There are some people who forget about others as soon as they are out of their presence, and there are others whose memory tends to haunt them no matter where they may wander. Sadly, I am among the latter sort of people. At times, though, what is normally a curse can be a benefit, as it helps me think of unusual parallels that others may miss because they have forgotten what came before. For example, right now there is an ironic bit of geopolitical mystery going on between the United States and China that may be significant. Since the ironies may not be readily obvious to many people, though, I will do my best to explain it briefly.
While I was living abroad, before my own exile back “home,” there was a case that briefly got into the news in Southeast Asia about a blind political activist who was able to flee to the United States to avoid imprisonment for his protest against the immoral activities of the Chinese government . Among their immoral activities is to have blocked every blog of mine since the early 2000’s. Apparently they think I am some kind of pro-democracy radical whose writings are dangerous and unacceptable to the average English-reading Chinese citizen. I’m not sure exactly what would give them that idea. The fact that they aren’t the only country who feels that way gives me a little bit of pause concerning future travel plans, though.
It is not mysterious why some people would want to escape tyranny and find asylum in the United States. What is mysterious is that a nation like the United States would so consistently find people seeking exile because of their acts in exposing the information the United States has collected and sought to keep private. Both in the wikileaks scandal, as well as in the recent case where an NSA whistleblower exposed information gathering from our government on its own law-abiding citizenry , people were led to flee for foreign exile in order to avoid prosecution for their acts. Others, including the soldier who took classified information for wikileaks, were not so fortunate as to avoid imprisonment. Snowden, the NSA whistleblower who fled to Hong Kong, appears to be interested in fighting it out in the courts to preserve his freedom and reputation in a place where he has some hope for justice.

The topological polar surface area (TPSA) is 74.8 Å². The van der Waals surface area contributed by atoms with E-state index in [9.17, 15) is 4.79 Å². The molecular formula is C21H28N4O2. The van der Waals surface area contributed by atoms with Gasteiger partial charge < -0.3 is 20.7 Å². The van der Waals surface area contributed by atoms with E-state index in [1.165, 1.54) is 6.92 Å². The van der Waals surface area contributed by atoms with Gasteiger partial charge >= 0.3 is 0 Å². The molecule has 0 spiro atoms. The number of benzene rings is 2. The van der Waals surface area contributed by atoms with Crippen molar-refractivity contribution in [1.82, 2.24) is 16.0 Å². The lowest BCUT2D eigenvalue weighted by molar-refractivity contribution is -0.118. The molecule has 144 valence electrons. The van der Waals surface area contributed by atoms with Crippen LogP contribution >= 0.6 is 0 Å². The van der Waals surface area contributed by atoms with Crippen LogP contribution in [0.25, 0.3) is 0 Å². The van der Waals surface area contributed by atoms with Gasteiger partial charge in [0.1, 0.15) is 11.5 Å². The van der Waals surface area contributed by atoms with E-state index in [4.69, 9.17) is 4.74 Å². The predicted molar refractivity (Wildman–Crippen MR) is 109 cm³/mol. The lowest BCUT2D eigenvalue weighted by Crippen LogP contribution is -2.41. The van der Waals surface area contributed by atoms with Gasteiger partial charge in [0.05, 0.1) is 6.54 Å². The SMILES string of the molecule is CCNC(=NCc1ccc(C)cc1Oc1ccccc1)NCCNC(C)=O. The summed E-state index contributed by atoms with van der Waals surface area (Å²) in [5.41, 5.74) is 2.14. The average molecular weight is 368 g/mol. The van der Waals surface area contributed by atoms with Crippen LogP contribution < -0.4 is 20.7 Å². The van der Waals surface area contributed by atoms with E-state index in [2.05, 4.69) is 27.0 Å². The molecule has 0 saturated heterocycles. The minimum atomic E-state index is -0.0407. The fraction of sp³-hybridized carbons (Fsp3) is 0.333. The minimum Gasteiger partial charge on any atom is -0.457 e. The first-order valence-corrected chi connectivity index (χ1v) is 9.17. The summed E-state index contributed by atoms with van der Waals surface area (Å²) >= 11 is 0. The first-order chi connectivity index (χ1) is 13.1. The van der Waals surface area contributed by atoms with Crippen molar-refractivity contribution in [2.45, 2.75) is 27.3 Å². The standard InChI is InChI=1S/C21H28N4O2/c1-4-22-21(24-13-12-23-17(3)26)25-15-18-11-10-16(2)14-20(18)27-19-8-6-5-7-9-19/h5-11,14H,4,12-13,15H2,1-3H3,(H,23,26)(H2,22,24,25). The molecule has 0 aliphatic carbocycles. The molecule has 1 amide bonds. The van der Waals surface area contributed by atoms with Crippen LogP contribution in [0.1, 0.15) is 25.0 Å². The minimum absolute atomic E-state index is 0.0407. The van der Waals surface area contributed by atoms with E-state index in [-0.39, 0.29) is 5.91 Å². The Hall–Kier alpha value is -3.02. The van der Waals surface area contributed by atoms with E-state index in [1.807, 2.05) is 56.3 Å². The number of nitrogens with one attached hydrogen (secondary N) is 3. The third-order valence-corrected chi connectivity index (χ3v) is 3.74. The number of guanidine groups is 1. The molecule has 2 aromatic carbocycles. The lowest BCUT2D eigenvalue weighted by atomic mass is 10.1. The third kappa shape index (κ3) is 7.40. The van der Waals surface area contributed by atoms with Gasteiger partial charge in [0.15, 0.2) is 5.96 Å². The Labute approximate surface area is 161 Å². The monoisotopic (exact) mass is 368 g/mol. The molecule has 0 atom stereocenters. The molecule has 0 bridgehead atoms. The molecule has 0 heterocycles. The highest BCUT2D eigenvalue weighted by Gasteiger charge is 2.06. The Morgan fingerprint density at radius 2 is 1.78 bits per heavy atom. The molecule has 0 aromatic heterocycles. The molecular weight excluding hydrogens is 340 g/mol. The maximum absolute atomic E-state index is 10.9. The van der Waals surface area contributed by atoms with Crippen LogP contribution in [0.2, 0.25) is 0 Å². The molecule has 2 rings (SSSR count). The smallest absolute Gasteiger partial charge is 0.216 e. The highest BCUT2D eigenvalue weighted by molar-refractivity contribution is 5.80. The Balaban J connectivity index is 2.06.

On the surface, it would appear deeply ironic that China (a nation that has its own scandals involving spying on the United states) would have any interest in defending someone who exposed the sort of activity it regularly engages in. Then again, geopolitics, or the desire to exploit someone’s political crises for one’s own gain, does not rely on logic but rather on expediency. It little matters that China is a worse sinner than the United States as long as the corrupt behavior of the United States helps take away our ability to claim the moral high ground without hypocrisy. Sometimes it is seen as worthwhile to remove the moral high ground of someone else even if it opens the responsible party to their own just accusations of hypocrisy. Tu quoque is a strategy that is immensely common when one is dealing with questions of political behavior, though.
It would of course be far better for the international reputation of the United States if it avoided behavior such as spying on our own citizens. Never mind the fact that the amount of information that can be found about people is overwhelming in its among, and not particularly useful in performing any useful or acceptable task that should be left to our national government, but the fact that the existence of such information makes the well-being and reputation of people dependent on the security of our government, which is not exactly a comforting thought, even if the government could be trusted with information on its citizenry, which is itself highly dubious. In the meantime, we will be treated to geopolitical circuses that promise (through the use of discovery) to expose our government to further ridicule and scrutiny around the world.